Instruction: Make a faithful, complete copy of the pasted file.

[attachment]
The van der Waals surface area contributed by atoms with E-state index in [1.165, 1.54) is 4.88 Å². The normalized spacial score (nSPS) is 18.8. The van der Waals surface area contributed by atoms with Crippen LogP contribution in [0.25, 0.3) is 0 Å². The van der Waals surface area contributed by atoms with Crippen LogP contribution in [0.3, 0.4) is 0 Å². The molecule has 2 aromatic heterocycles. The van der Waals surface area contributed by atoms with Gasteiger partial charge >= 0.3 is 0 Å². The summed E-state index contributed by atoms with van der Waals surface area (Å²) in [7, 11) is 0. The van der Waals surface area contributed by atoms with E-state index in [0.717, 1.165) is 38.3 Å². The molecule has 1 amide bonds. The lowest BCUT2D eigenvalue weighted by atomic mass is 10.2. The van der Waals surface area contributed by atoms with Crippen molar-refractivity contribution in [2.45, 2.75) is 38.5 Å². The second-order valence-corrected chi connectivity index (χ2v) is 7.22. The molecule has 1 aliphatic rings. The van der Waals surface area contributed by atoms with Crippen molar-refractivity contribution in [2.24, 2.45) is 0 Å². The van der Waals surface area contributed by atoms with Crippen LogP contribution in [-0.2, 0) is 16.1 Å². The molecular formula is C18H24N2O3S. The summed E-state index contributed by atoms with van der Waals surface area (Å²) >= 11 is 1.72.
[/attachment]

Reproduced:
The van der Waals surface area contributed by atoms with E-state index in [1.165, 1.54) is 4.88 Å². The normalized spacial score (nSPS) is 18.8. The van der Waals surface area contributed by atoms with Crippen LogP contribution in [0.25, 0.3) is 0 Å². The van der Waals surface area contributed by atoms with Crippen LogP contribution in [0.3, 0.4) is 0 Å². The molecule has 2 aromatic heterocycles. The van der Waals surface area contributed by atoms with Gasteiger partial charge >= 0.3 is 0 Å². The summed E-state index contributed by atoms with van der Waals surface area (Å²) in [7, 11) is 0. The van der Waals surface area contributed by atoms with E-state index in [0.717, 1.165) is 38.3 Å². The molecule has 1 amide bonds. The lowest BCUT2D eigenvalue weighted by atomic mass is 10.2. The van der Waals surface area contributed by atoms with Crippen molar-refractivity contribution in [2.45, 2.75) is 38.5 Å². The second-order valence-corrected chi connectivity index (χ2v) is 7.22. The molecule has 1 aliphatic rings. The van der Waals surface area contributed by atoms with Crippen molar-refractivity contribution in [2.24, 2.45) is 0 Å². The van der Waals surface area contributed by atoms with Crippen LogP contribution in [-0.2, 0) is 16.1 Å². The molecular formula is C18H24N2O3S. The summed E-state index contributed by atoms with van der Waals surface area (Å²) >= 11 is 1.72.